GROTON — Possible activity at the former site of the Groton Jade Restaurant located at the Four Corners part of town continued to percolate last week as representatives of owner Joseph Wong met with the Planning Board to discuss modifications to a special permit first issued a number of years ago.
Representing Wong before the board at its meeting May 26 was Douglas Hartnett, who unveiled a new site plan for the 4.5-acre property that has been vacant since the Groton Jade was demolished to make room for improvements to the intersection of Route 119 and Sandy Pond Road.
According to Hartnett, a sluggish economy and real-estate market has forced his client to scale back his original plan, which was to have featured a number of buildings comprising offices, a bank, a Dunkin’ Donuts and a new Chinese restaurant.
A more modest scenario, which represented the changes to the original conditions of the special permit, was now in the cards with the number of buildings reduced to three but retaining a total amount of commercial space of 17,000 square feet.
The resulting cutback, said Hartnett, would save the developer money in building costs, parking spaces, septic requirements, and stormwater maintenance.
Of the three buildings to be constructed, one would be comprised of 7,500 square feet, a second of 7,000 square feet, and a third of 3,200 square feet.
When asked, Hartnett declined to go into too much detail regarding each building on the grounds that they would depend on who the tenants would be and the requirements of their businesses. Currently, no tenants have yet committed to the project.
The developer first signaled that he was still interested in improving the site, known as Crossroads Plaza, at a meeting of the board held last summer when he asked for an extension of the special permit previously awarded him.
Among the concerns raised about the project by board members last week were traffic, architectural design of the buildings, the height of a retaining wall at the rear of the site, a possible reduction of interior planting, snow storage, lighting, signage, and possible waivers to local zoning bylaws.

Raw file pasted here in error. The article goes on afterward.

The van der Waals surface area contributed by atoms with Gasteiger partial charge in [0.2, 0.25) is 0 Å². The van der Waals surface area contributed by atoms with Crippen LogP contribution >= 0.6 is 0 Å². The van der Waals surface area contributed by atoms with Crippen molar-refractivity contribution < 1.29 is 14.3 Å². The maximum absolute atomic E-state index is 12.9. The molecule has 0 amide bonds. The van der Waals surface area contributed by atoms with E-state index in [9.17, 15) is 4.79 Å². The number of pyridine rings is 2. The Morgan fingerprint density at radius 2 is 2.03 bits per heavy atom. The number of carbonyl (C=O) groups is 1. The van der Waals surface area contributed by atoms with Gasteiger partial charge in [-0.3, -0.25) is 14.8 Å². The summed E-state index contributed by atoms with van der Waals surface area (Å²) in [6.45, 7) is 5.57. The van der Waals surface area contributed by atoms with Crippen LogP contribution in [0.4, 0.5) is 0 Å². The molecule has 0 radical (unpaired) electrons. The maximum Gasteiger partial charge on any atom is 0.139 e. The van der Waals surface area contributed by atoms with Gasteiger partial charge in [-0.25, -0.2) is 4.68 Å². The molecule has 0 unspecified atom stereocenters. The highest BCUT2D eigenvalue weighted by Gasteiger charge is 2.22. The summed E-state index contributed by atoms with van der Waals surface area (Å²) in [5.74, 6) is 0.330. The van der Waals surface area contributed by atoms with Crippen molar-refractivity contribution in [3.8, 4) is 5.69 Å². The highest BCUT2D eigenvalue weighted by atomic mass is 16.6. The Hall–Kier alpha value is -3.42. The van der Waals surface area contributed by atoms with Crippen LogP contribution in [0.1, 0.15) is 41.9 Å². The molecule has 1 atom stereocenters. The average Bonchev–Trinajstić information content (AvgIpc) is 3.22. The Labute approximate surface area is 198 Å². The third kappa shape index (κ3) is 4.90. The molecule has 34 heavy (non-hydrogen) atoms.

Also on the minds of board members was that of parking, most of which the plan as presented last week seemed to indicate would be located in front of the buildings rather than in back.
Placing parking out of sight of the roadway was an important feature of the proposal to town officials as the Four Corners is considered a gateway entrance to Groton.
“The way the parking is set up now in front is a nonstarter,” board member Russell Burke warned Hartnett.
With the board’s concerns duly noted by the applicant, the public hearing was continued until June 30.
Also last week, attorney Robert Collins met with the board to ask members to consider parking issues that are likely to arise during the approval process for the new campus of Thomas More College that is to rise on property located off Old Ayer Road.
According to Collins, after a number of visits to the school’s current campus in Merrimack, N.H., very few parking spaces seemed to be required, even with the majority of its student body living on the grounds.
The school, observed Collins, did not appear to be “automotive intensive.”
Collins guessed that the school would require no more than “three dozen” parking spaces, the same number it has now in New Hampshire.
The attorney reminded the board that although the town has had experience with private schools in town, none of them were of the college level and that parking requirements would be somewhat different.
In addition, Collins also noted that the college expected to expand in the future to about triple its current size when between 75 to 90 parking spaces may eventually be required.
Board members raised questions about community outreach and programs at the school as well as graduation ceremonies which might demand more parking than was immediately needed for student use.
Suggesting that Collins contact other colleges of similar size to find out how much parking spaces they needed, the board agreed to meet again on the issue at a future date.
Once approval of its building plans has been secured, Thomas More is likely to start with construction of several buildings including those for dormitories and classrooms perhaps done in the same colonial Williamsburg style as its New Hampshire campus.
An existing home at the site will be converted into administrative office space while a barn may be turned into a library.
Last week, the board also voted to waive a site plan review for New England Nails represented at last week’s meeting by Hung Nguyen. The new salon will replace a former doctor’s office at the 306 Main St. location and shares parking at the site with a neighboring bank. Once the question of adequate parking was addressed to their satisfaction, board members had little trouble coming to their decision to waive site plan review for the new business.